If you’re like most people in New Hampshire and throughout the country, you have likely thought about creating a trust to meet your estate planning goals. However, you may be wondering if creating a trust is necessary if you already have a will. This will depend largely on what your needs and goals are now and for the future.
Trusts can be ideal for transferring assets
Assets that are held in a trust are typically not subject to probate. This means that they can be transferred immediately after a person dies. Alternatively, they can be transferred to beneficiaries in any manner that you see fit. For instance, you might decide that your adult child will get half of his or her inheritance on the day you pass and the other half a year after that happens.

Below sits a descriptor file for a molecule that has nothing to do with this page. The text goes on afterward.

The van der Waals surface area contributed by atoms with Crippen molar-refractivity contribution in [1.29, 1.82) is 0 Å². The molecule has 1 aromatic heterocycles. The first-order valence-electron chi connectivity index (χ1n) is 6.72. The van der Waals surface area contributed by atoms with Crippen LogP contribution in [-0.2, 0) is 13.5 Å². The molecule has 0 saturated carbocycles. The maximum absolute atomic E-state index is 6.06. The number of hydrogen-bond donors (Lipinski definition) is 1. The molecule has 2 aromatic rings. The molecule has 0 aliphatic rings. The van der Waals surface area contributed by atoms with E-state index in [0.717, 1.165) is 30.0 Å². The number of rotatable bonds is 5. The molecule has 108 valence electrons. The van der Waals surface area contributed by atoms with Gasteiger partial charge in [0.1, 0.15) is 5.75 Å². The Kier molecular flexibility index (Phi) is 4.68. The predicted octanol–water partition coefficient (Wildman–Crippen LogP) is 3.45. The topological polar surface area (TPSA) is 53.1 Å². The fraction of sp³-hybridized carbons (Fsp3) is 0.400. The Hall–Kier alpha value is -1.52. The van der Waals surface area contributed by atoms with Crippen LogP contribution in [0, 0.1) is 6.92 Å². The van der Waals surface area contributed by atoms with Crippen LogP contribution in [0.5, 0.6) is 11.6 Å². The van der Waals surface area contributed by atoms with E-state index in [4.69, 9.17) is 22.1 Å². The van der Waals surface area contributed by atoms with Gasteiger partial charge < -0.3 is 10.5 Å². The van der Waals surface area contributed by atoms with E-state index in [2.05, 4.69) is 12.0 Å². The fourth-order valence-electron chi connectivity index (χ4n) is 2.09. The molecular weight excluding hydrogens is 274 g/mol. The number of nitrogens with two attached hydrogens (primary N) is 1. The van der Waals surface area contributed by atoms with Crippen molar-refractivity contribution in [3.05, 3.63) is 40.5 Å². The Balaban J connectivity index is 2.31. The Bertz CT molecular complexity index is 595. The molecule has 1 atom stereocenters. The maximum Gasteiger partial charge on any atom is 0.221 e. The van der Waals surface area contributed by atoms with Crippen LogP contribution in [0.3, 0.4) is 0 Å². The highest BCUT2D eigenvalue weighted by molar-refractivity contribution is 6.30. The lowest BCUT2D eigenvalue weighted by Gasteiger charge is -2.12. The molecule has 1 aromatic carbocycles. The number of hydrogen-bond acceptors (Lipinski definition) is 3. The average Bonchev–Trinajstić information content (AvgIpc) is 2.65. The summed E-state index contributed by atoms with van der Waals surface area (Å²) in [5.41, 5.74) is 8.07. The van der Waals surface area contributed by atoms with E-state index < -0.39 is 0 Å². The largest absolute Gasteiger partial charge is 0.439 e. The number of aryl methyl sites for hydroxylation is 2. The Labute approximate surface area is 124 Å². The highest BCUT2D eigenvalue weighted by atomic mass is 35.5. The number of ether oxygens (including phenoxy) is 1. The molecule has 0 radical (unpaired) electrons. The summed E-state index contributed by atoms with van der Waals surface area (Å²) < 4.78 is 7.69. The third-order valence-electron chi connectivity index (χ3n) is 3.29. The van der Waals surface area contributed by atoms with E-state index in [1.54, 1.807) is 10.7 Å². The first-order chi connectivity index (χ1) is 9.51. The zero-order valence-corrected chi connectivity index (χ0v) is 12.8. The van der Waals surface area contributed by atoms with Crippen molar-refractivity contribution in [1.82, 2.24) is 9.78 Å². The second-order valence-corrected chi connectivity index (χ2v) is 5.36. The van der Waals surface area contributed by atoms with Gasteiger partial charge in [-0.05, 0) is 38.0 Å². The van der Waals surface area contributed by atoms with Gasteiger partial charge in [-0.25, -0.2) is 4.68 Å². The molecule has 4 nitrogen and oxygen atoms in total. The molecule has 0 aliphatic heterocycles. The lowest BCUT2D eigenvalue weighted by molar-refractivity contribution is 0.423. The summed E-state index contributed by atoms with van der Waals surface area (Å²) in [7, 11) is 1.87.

Protect children from a previous marriage
If you have children from a previous marriage, there is no guarantee that your new spouse will transfer marital assets to them after you die. Putting money or other property into a trust ensures that they will receive those items at some point in the future.
Trusts can be used for tax planning purposes
Using a credit shelter trust could reduce or eliminate estate taxes paid at the state or federal level. While the federal exemption is currently $11.8 million per person, some states have exemptions as low as $1 million. Furthermore, not all states allow spouses to combine their estate tax exemptions. In many cases, beneficiaries who receive assets held in a trust are entitled to step-up in cost basis. This means that they don’t have to worry about capital gains taxes or other taxable consequences of inheriting something that has appreciated in value over time.
If you’re interested in learning more about how trusts can be a part of your estate plan, consult with an attorney. Legal counsel may provide insight into how you could meet your estate planning goals.